10 Padres prospects to watch

10 Padres prospects to watch

With the 2009 season quickly approaching, MLB.com takes a look at 10 of the Padres' most intriguing prospects that you should keep an eye on.

Matt Antonelli, 2B: After being drafted by the Padres out of Wake Forest in the first round of 2006, Antonelli looked like a fast-track "can't-miss" guy when he hit a combined .307 with 21 homers, 78 RBIs and 28 steals between Advanced A Lake Elsinore and Double-A San Antonio in 2007. But his '08 campaign was a lost cause from the get-go as he struggled out of the box, batting just .215 at Triple-A Portland and only .193 in 57 big league at-bats. His plate discipline and mental makeup, however, give the system great hope that last year was an aberration and "the real Matt Antonelli" will be back in '09. His solid showing at Spring Training makes that a reasonable hope.

Kyle Blanks, 1B: The 6-foot-6 270-pounder, who the club referred to as "Little Hurt" when they first signed him, was the lone San Diego prospect on MLB.com's preseason Top 50 Prospects list, checking in at No. 47. He comes off his second consecutive 100-RBI season, leading the organization in that category with 107 at San Antonio, where he hit .325 with 20 home runs, including a .377 average and 33 RBIs in August. Despite his size, he is a well-rounded player who is very solid defensively with soft hands. He was among the Texas League leaders in not just RBIs but hits (160), on-base average (.404) and slugging percentage (.514). The 22-year-old was a draft-and-follow sign as a 42nd-round pick.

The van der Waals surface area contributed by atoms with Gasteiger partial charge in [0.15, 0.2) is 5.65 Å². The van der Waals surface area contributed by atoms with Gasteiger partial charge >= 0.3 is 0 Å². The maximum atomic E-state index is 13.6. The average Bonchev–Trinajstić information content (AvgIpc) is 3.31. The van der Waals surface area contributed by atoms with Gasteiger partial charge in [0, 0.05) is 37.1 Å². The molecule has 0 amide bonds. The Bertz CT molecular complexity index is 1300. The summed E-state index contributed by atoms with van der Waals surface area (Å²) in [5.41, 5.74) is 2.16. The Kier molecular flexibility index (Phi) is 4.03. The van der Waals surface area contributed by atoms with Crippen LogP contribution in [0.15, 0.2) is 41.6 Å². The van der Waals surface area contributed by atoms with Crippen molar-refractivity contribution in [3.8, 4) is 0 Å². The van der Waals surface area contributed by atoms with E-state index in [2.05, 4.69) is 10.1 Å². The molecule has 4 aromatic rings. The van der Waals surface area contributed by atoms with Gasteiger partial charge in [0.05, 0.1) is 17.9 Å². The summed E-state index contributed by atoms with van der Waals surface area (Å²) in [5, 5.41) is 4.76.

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Jaff Decker, OF: A supplemental first-round pick this spring out of high school in Peoria, Ariz., right down the road from the Padres' Spring Training/instructional league complex, the just-turned-19-year-old hit a combined .343 with five homers and 34 RBIs in his debut there (with a brief taste of short-season Eugene down the stretch). The left-handed hitter led the Arizona League in several categories including runs (51), on-base average (a remarkable .523) and walks (55) to earn league MVP laurels. He has a plus arm as well.

Allan Dykstra, 1B: A late sign out of Wake Forest, Dykstra was the club's top pick this spring and, after Antonelli, the second player from the Demon Deacons that they took with their first pick in three years. He hit .292 with 10 RBIs in seven games in his brief foray at Advanced A Lake Elsinore and saw time down in the Dominican Republic as well, but he was also rehabbing from arthroscopic surgery on his wrist and the club is being careful with him as a result this spring. An old hip injury which was surgically repaired is not impairing him now, but there is some concern that down the road it could become an issue. In the meantime, the 21-year-old left-handed hitter is one of the top pure power prospects in the system.

Cedric Hunter, OF: Hunter, a third-round pick out of high school in Georgia in 2006, is a graceful all-around athlete who has been maturing steadily as a hitter. He batted .318 with 11 home runs and 84 RBIs at Lake Elsinore, ranking third in the system in RBIs and average among full-season hitters. His 186 hits led the Minors, while his 98 runs scored tied for eighth overall. The left-handed hitter, who just turned 21, was Arizona League MVP in his pro debut when he hit .371. He hits to all fields with good power potential while playing a solid center field.